Ending a bad month in the red

Stock markets have fallen heavily in June so it seems only fitting that they’re ending the month with big losses as reality continues to bite.

There’s no getting away from recession chat and while the heads of the Fed, ECB and BoE didn’t exactly fuel that during their panel discussion on Wednesday, they didn’t do anything to dispel it either. They all know that there’s a strong likelihood of recession this year or next and investors are increasingly accepting that fate as well.

There’s been a plethora of economic data from across Europe this morning, mostly tier two and three, and it was a bit of a mixed bag. The labour market figures, for example, remain strong with the anomaly being Germany but this was heavily distorted by the integration of Ukrainian refugees into the labour market. Underlying numbers remain in good shape even if across the bloc, employment growth is expected to slow.

It’s impossible to ignore the fact that households are being squeezed and we’re seeing that appear in the data, particularly in the UK which will probably fall into recession later this year. But it is unlikely to be alone in that which is why bear-market rallies are proving to be so short-lived.

US inflation boost but spending slips

US inflation data was unusually encouraging ahead of the open. Perhaps that’s getting a little carried away but it didn’t deliver another crushing below so maybe this feeling is actually relief rather than joy. The core reading was a little better than expected at 0.3%, in line with April, while the headline also fell a little short of expectations at 0.6%.

The income and spending data were arguably less encouraging. Earnings rose 0.5% as expected, a slight acceleration from April, while spending rose only 0.2%, a big drop from 0.9% a month earlier and half the forecast. Another sign of the squeeze taking a toll on households? The US economy is among the best positioned to fend off a recession but it’s not completely immune to the cost-of-living crisis. It may be catching up.

Bitcoin crumbling

Bitcoin has been hanging on in there around USD 20,000 but its resilience may finally be crumbling under pressure, with the cryptocurrency sliding more than 5% today to trade around USD 19,000. This could be really bad news for the crypto space and may even trigger much more severe declines in the coming weeks.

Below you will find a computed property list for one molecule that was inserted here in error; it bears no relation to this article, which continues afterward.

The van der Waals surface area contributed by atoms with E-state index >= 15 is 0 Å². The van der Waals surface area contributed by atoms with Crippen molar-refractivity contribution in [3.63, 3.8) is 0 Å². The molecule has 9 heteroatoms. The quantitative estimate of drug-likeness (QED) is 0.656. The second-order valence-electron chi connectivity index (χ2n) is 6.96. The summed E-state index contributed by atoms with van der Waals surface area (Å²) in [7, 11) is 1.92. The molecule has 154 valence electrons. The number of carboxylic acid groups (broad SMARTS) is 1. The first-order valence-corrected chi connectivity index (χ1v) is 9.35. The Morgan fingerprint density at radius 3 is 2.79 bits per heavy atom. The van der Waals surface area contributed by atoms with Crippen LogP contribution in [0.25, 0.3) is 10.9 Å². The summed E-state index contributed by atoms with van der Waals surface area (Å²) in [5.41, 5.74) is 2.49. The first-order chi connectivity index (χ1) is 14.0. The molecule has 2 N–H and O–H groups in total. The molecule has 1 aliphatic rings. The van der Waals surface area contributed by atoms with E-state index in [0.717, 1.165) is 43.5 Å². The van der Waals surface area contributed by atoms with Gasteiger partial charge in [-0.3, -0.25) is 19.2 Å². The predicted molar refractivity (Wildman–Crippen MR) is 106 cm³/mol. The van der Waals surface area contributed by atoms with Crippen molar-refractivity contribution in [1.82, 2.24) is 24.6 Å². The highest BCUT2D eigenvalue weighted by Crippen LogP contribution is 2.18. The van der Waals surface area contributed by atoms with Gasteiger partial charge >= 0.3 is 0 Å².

The forced liquidation of Three Arrows Capital may have contributed to the latest decline as traders are left to wonder what other leveraged firms will follow in its footsteps. The fear alone could deliver another hammer blow to crypto valuations before the dust settles.

For a look at all of today’s economic events, check out our economic calendar: www.marketpulse.com/economic-events/

This article is for general information purposes only. It is not investment advice or a solution to buy or sell securities. Opinions are the authors; not necessarily that of OANDA Corporation or any of its affiliates, subsidiaries, officers or directors. Leveraged trading is high risk and not suitable for all. You could lose all of your deposited funds.

Craig Erlam

Craig Erlam

Senior Market Analyst, UK & EMEA at OANDA
Based in London, Craig Erlam joined OANDA in 2015 as a market analyst. With many years of experience as a financial market analyst and trader, he focuses on both fundamental and technical analysis while producing macroeconomic commentary. His views have been published in the Financial Times, Reuters, The Telegraph and the International Business Times, and he also appears as a regular guest commentator on the BBC, Bloomberg TV, FOX Business and SKY News. Craig holds a full membership to the Society of Technical Analysts and is recognised as a Certified Financial Technician by the International Federation of Technical Analysts.
Craig Erlam
Craig Erlam

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